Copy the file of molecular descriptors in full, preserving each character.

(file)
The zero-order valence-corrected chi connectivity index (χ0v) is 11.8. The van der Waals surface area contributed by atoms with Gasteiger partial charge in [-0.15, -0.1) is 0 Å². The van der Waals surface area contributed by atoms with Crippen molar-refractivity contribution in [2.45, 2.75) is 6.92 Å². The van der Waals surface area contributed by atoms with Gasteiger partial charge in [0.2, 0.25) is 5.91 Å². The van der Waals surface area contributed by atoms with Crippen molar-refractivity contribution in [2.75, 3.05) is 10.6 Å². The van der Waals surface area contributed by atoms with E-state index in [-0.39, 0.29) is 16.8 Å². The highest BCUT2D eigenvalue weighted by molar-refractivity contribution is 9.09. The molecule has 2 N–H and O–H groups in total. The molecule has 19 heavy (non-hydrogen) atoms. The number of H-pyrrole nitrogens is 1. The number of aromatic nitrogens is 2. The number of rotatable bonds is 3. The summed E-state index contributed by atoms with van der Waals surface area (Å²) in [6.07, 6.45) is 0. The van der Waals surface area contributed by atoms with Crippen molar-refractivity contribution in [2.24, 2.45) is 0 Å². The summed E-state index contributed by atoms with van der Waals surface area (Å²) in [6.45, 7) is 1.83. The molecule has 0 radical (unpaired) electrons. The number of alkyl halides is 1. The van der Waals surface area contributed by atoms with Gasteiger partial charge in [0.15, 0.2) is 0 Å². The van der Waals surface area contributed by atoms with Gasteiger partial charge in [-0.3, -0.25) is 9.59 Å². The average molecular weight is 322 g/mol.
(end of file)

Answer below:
The zero-order valence-corrected chi connectivity index (χ0v) is 11.8. The van der Waals surface area contributed by atoms with Gasteiger partial charge in [-0.15, -0.1) is 0 Å². The van der Waals surface area contributed by atoms with Crippen molar-refractivity contribution in [2.45, 2.75) is 6.92 Å². The van der Waals surface area contributed by atoms with Gasteiger partial charge in [0.2, 0.25) is 5.91 Å². The van der Waals surface area contributed by atoms with Crippen molar-refractivity contribution in [2.75, 3.05) is 10.6 Å². The van der Waals surface area contributed by atoms with E-state index in [-0.39, 0.29) is 16.8 Å². The highest BCUT2D eigenvalue weighted by molar-refractivity contribution is 9.09. The molecule has 2 N–H and O–H groups in total. The molecule has 19 heavy (non-hydrogen) atoms. The number of H-pyrrole nitrogens is 1. The number of aromatic nitrogens is 2. The number of rotatable bonds is 3. The summed E-state index contributed by atoms with van der Waals surface area (Å²) in [6.07, 6.45) is 0. The van der Waals surface area contributed by atoms with Crippen molar-refractivity contribution in [2.24, 2.45) is 0 Å². The summed E-state index contributed by atoms with van der Waals surface area (Å²) in [6.45, 7) is 1.83. The molecule has 0 radical (unpaired) electrons. The number of alkyl halides is 1. The van der Waals surface area contributed by atoms with Gasteiger partial charge in [0.15, 0.2) is 0 Å². The van der Waals surface area contributed by atoms with Gasteiger partial charge in [-0.3, -0.25) is 9.59 Å². The average molecular weight is 322 g/mol.